Let’s hear it for Speedclimb!

Speedclimb sometimes seems to me to be like the kid at school that everybody picks on and bullies. Admittedly, out of all the events that make up a tree climbing competition, superficially at least, it has least connection to real-life tree work. But I have decided the time has come to stand up for Speedclimb and to say no to the bullying.

Every event is designed to represent one, or multiple, aspects of tree work. Or a skill set required to perform these. As such, I will admit that Speedclimb sticks out a bit like a sore thumb. But only until you start thinking about it. What can you actually demonstrate with Speedclimb? A lot is down to set-up, which I will come back to in a minute, but essentially the competitor shows his or her ability to climb a structure on-sight in a safe, efficient manner. Climbing the structure is a key concept and was the reason we started using artificial climbing holds or stumps ratcheted onto stems in cases where the designated tree had a suitable limb structure in the canopy but the stem below was bare. Traditionally this was bridged by adding in bits of rope or allowing the climbers to pull themselves up on the fall of the belay. However, this totally changes the character of the event, turning it into an assessment of upper body strength rather than agility.

The message I would have to teams setting Speedclimb at the comps is: get creative! Consider what would be a fun climb for you. Start the competitors upside down, switch trees half way, use trees with unusual structures. Introduce an element that makes your Speedclimb unique. At the European TCC in Thun in 2013, for instance, we used a tree with a strong lean over the lake, the competitors started on the lower side of the tree from a rowing boat, then spiraled around onto the top side to finally hit the bell. This made for great imagery AND two climbers fell in the lake to boot!

Having said that the set up shall obviously also be safe. To illustrate this risk assessment process I would like to run through the set up of this year’s Speedclimb for the Euro TCC in Monza.

Photo © Moritz Sellmann

I got into the tree, a lime with a height of about 30m, with my friend Renè on Wednesday morning, the first day of set-up. After some pretty light pruning, essentially removing the dead wood and some light thinning to open up the spectator side a bit, we decided the tree was workable. Also, it became clear that it would require quite a few handholds to bridge the lower part of the stem to allow competitors access to the canopy. Once there, it was a breeze the rest of the way up.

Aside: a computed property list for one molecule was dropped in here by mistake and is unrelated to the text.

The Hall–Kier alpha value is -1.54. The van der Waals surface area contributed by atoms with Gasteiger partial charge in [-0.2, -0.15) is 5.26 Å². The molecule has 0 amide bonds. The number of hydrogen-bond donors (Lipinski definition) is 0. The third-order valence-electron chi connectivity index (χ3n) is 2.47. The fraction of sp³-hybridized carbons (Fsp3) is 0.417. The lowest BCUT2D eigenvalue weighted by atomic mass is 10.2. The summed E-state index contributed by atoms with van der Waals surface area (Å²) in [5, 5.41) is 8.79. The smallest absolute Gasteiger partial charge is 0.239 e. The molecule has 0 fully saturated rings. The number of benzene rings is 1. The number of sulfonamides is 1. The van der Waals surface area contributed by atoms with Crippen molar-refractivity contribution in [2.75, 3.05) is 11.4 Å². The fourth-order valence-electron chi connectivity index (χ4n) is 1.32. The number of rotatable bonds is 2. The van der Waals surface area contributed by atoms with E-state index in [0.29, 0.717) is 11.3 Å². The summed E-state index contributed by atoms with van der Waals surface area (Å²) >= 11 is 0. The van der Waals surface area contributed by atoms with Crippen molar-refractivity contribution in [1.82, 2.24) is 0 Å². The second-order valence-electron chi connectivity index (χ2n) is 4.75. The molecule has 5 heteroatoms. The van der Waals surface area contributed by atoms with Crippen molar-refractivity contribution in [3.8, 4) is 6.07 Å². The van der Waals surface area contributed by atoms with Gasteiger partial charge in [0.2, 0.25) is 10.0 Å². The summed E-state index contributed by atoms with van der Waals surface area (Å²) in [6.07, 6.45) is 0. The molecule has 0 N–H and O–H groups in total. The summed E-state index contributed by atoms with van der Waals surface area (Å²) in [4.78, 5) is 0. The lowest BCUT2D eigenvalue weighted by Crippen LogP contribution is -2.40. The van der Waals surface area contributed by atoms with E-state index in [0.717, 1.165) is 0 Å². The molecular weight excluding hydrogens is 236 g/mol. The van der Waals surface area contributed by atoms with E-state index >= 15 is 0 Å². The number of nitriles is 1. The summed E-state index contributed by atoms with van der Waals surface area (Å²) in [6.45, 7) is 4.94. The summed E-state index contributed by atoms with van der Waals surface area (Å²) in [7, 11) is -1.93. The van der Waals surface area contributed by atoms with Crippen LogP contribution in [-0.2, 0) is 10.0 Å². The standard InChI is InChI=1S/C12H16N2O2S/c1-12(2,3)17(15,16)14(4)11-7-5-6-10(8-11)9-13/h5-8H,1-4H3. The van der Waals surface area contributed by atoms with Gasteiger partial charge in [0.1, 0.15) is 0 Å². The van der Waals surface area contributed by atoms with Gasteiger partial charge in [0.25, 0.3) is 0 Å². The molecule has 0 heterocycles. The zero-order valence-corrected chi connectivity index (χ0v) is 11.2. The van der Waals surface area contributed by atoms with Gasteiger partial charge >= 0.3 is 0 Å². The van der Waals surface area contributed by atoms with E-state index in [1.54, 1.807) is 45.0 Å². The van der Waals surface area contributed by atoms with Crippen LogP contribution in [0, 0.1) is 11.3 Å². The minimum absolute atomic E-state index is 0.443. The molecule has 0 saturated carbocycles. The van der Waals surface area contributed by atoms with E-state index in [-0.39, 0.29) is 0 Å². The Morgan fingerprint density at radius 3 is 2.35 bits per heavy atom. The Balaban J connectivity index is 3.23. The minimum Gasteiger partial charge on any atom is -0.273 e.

*Sigh* Been there before…

But then I happened to look across and saw that right next to the lime was a cherry tree. So we started toying with the idea of creating a 8m long traverse at about 18m height between the two trees. This would require a floating anchor and extensive rigging.

So we got to work.

We rigged a double line, made up of 14mm double braid, for the floating anchor, we re-routed them through pulley at the high points to anchor them lower down, thus compressing rather than bending the high points. The pulley were backed up. The floating anchor consisted of  a pintoLOOP, attached with a Prusik around both lines, again backed up with a sling and a karabiner. Then we used the same 14mm rigging line to create the upper and lower traverse. Obviously, one of the worries when rigging floating anchors like this is the open angle you are creating and the load on the anchor points. When we loaded the floating anchor, the movement was not excessive. However, despite that we decided to guy the cherry out the back, through an adjacent oak down to a ground anchor. This further reduced movement. On Thursday, by which time Dirk, the SC head judge and his team were on site, we decided to replace the rigging lines with ratchet straps, as otherwise there was going to be too much movement and slippage in the course of the day, meaning that the climb would not be the same for everybody.

The floating anchor was placed in such a way, that from the moment the competitor stepped onto the traverse, moved across and stepped up the the bell, the amount of line remained more or less the same, making for an easy belay. The belay team was placed so that they have a full view of the climb all the way up. Additionally there was a in-tree technician just above the traverse point over to the cherry. Worst case, if someone were to slip and fall off the traverse, they would swing into open space.

In the end, this climb assessed the competitors ability to navigate through the handholds, climbing the structure, moving through the canopy, traversing to the cherry and moving up to the bell. The climb had distinct different parts to it and required climbers to switch from one mode to the other.

Watching competitors during the preliminary events made me reflect upon how we are naturally attracted by fluid, elegant movements. I suspect this is because they are at the same time efficient. So if it is efficiency we are attempting to showcase, I say that Speedclimb is a viable option – if you invest a bit of time and effort into your set-up and get it right.

More than that, it can be a fun and creative process on the way.

Big thanks for this one go out to Renè, Dirk and the rest of the Monza Speedclimb posse (who of course were not only Belgians, as the drawing above might make you believe, apologies to Nobuko and Gildas).

P.S. Before someone else mentions is: Yes, the belay in the drawing above would not work. Call it artistic liberty. The slings on the left hand cherry stem and the belay were on the back side, so on the side the climber traversed on. It was easier to draw this way… 😉